ZX6R Shock Upgrade


Read up on the shock swapping possibilities ( The How to NOT cut the battery box  and the SV rear shock compatibility chart ) for a 2000 SV650S and purchased a ZX6R shock, 2009 - 2012 vintage via eBay. Spring rate (per Racetech) is 9.2 Kg/mm (stock 9.1 Kg/mm) and length is 339mm (stock 337 mm), with adjustments for preload, rebound damping, and low and high speed compression damping - lots of knobs to play with.

The calculated spring rate per Racing Suspension Products  is pretty close.

FYI, my weight is about 84 Kg., riding is all street, no track. I personally think stiffer springs front and back are primarily for bike attitude control under heavy acceleration and braking on smooth surfaces, i.e. racing conditions. My interests are more for comfort on bumpy roads and road holding in bumpy corners, so the front stays at the stock 0.7 Kg/mm (with emulator knock-offs), and the rear spring rate stays close to stock, but now with adjustable and hopefully more sophisticated damping.


Still on the side stand:

Pop onto jack stands under footpegs:

The ZX6R shock bushing is ~30mm wide at the top, and the shock flange inside dimension is ~30mm wide at the bottom, a perfect fit for the SV650.

The flanged 10mm lock nut came with the ZX6R shock top bolt, which was unfortunately at 51mm just a smidgen too short for the ~45mm outside width of the flange. The metric junk box had an M10 x 60mm bolt which was hacksawed down to 55mm.

The SV650 knuckle where the shock attaches has more space to the dogbone on the left than the right. The shortened bolt is 61mm long including the head, and the bushing between the dogbones is 68mm, so there's ample clearance as long as the bolt head is positioned to the right, and the thicker lock nut to the left.

The lower shock flange bolts to a 30mm bushing inside a needle bearing and it is free to move side-to-side a bit. There was still plenty of clearance to the dogbones at both extremes of the bushing position.

Lowered the battery box with brackets, custom bent from 3" mending plate to give about 1.75" space, allowing the battery to clear the shock by about 1/8".Trimmed the battery holder thingie off the tank hinge with a hacksaw. Drilled a couple of holes in the back of the battery box and zip-tied the battery to the back of the box.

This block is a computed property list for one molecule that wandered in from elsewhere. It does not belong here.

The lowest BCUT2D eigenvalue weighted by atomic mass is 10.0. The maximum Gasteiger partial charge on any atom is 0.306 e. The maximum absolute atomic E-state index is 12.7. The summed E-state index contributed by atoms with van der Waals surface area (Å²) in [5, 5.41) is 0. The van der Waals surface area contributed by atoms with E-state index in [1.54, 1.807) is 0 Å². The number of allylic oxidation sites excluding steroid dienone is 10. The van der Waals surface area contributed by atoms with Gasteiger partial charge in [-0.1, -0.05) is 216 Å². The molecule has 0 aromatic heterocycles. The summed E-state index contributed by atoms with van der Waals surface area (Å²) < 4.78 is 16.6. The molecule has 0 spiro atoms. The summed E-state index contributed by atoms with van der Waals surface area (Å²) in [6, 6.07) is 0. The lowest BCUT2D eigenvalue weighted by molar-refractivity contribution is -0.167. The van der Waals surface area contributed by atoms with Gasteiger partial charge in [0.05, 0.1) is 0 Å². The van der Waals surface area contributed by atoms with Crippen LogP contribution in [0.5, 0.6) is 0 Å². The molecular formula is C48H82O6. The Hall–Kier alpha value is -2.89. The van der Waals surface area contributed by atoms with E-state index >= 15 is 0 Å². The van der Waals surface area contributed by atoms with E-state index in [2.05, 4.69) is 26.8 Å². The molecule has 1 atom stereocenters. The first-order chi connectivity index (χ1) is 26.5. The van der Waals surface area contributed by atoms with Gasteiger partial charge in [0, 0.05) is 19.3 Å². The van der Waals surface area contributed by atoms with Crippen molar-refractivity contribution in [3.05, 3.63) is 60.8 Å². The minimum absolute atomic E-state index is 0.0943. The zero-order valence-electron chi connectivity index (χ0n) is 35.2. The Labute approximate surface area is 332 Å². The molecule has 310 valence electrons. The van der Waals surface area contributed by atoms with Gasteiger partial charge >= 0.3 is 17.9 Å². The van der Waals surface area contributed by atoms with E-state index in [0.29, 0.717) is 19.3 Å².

Initial settings (from the ZX6R 2009 manual):

  1. Rebound - 15 clicks counterclockwise (of 21) from full hard (clockwise)
  2. High Speed Compression - 3 turns counterclockwise (of 4) from full hard (clockwise) (outside damping adjustor, 12mm wrench)
  3. Low Speed Compression -  3 turns counterclockwise (of 5) from full hard (clockwise) (inside damping adjustor, flat head screw)
  4. Preload - spring length 179mm

Rear Sag:

At the recommended 179mm spring length, a reference measurement was taken with the bike up on the jack stands (no load on shock). With the bike weight supported by the paddock stand, the unladen sag was 15mm. Then with my weight added, laden sag was 40mm.

These figures are about 5mm high and were corrected with a ~2mm tweak in the preload, changing spring length from  179mm to ~177mm. Sag figures are now a happy 10mm unladen and 35mm laden. The preload can be adjusted on the installed shock.


This was an Ottawa winter 2015/16 garage project, and I thought riding and on-the-road evaluation would have to wait 'til Spring. But . . .

Incredibly good riding weather today (Dec. 24th, 2015) in Ottawa, Canada. 17 deg. C. and sunny, a bit windy.

Tried out the newly installed ZX6R shock, seems to be working fine with the chosen sag and default damping settings. Better compression damping over low speed bumps, not much more harsh over our larger potholes. In comparison, the old Gen1 shock seemed dead, transferring jolts directly to the derriere.

Also able to ride on Dec. 25th (Merry Xmas) and 26th, and that just reinforces first impressions.